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A Short History of Model Airplane in Hong Kong and

Hong Kong Model Engineering Club Limited

by our Treasurer and one of the founding member of our Club Mr. Siu Chuen, extracted from our Club's Bulletin #1


To the right: Mr. Siu Chuen at the HKMEC flying field during the construction of the main runway


The history of model airplane development in Hong Kong is rather vague and I could only give a brief account, based on my memory. I would be pleased if any reader could provide feed back with more information to make this article more interesting.

I remember that, while I was a kid, I attended a model airplane flying session at Kowloon Tong before the Second World War in 1940/41. It was held at a vast leveled site east of Waterloo Road where there was no development. It was rubber power or gas model free flight. I felt at awe with strong admiration in watching those big boys in preparing their lovely balsa model covered with paper tissue. It was hand launched and it took to the sky, climbing in circle until it ran out of fuel or rubber power. It then gently glided back to earth. I feel so proud of them. It was my strong admiration that they were the greatest men on earth.

Time flies and my second encounter with the hobby happened in 1952. It was a contest organized by Pan American Airline (PAA). It could be called “the PAA load competition” whereby contestants built a free flight powered model with engine capacity not exceeding 0.05 cubic inch. The plane carried a load of 1 or 2 oz. weight and a fix amount of fuel. It was hand launch for take-off. The one stayed longest in the air will be the champion. I recalled that Andrew Wong (an old timer still active in flying RC electric in U.S.) was the Champion. My team headed by Billy CHUNG Cho-Yiu came second. The contest was held in Shatin. Unfortunately PAA did not host any further contest after 1952, perhaps there were not enough participants.

With the availability of radio control gear, RC model became a new sport in late 50’s and the Hong Kong Model Engineering Club was established around that time. They secured a flying site at Shatin, at the British military airfield by the Shing Mun River. Andrew Wong was the Club’s secretary. The site was later surrendered to government for development of Shatin New Town. Our Club moved to Shek Kong military airfield. I became a full member in 1966. We have more than 10 active members. Such a small group of enthusiasts became close friends. In November 6, 1969, our Club formally registered with Hong Kong Government and the name was changed to Hong Kong Model Engineering Club Limited. There were seven founding members and I am one of the surviving members. In early 70’s, a private airplane intruded into our flying field at Shek Kong and one of our hot-blooded member flew his RC plane near to the real one, with a view to scare him off. The end result was that Crown Agent of the British Government took back the site from us, despite repeated appeals made by our club.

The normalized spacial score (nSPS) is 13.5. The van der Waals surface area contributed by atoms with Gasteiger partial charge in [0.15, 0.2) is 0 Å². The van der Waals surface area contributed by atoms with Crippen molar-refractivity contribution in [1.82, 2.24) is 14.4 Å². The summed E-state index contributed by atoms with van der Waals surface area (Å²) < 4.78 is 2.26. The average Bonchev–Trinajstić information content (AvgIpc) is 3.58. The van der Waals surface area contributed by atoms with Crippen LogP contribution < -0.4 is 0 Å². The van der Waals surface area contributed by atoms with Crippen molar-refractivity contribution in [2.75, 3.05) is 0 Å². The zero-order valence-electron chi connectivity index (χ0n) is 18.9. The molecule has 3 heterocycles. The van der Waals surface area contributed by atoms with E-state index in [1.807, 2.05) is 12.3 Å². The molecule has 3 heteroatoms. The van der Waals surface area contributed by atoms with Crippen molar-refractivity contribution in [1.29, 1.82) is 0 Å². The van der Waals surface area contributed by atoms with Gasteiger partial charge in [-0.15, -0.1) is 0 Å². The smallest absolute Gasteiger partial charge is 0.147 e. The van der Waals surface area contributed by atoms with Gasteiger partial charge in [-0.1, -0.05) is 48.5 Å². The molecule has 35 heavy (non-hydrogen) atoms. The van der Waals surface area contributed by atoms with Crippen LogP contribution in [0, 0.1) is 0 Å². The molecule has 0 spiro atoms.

Soon afterwards, our club managed to secure a new flying site, a football field at the FUNG KAI Middle School in Sheung Shui. We have a wonderful time there for more than a year until the same hot-blood member had a heated argument with the nearby farmer over compensation of damage caused by model airplane crash. Again, under pressure from the farmer, the School authority has no option but politely kicked us out!

Well, we ended up flying at various undeveloped sites at New Territories such as Kau Wah King, Tai Po etc. for a year or so before we secured a new site near Lau Fau Shan in 1975. It was a patty field owned by two local landlords. The lease covered ten year at HK$2000 per year. Members clubbed together around $300,000 and built a runway of 350 feet by 60 feet. It was built with 4” chunam paving (a weak material comprising of cement and, soil). We have a rain shelter of 30’ by 15’, and a small store house of 6’ by 6’. The site was far from ideal with many site obstructions whilst many modellers still preferred to stay at our flying site. Time flies and the landlord increase the rent to something more than $10,000 per year and more. Meanwhile our club suffered damage by vandalisium twice. In 1996 the landlord demanded further hefty rental increase. It was beyond our financial means and the site was given up.

In 1992/3, the committee decided to search for a new site as it was aware that the LAU FAU SHAN site may not last very long. Somehow we found a new site at Sheung Shiu, a government flood pond which activates only at heavy rain. The site measured 1000’ long by 300’ wide. It was 10 feet below the surrounding area. There was no development nearby except that village houses will be built in the near future. Member enjoyed flying there until 1998 when new village houses were built. Residents complaint to the village head on nuisance caused by us and we were advised to stop flying for safety reason. It was a painful decision that the club have to terminate our activity indefinitely in order to maintain good relation with the villages and government.

The committee then decided that we must look for a permanent home as we have been chased out of our last FIVE flying sites from 70’s to 1998! Serious site search began in late 1998 and eventually a site at Tai Tong East Borrow area, Yuen Long South was secured in late 2003.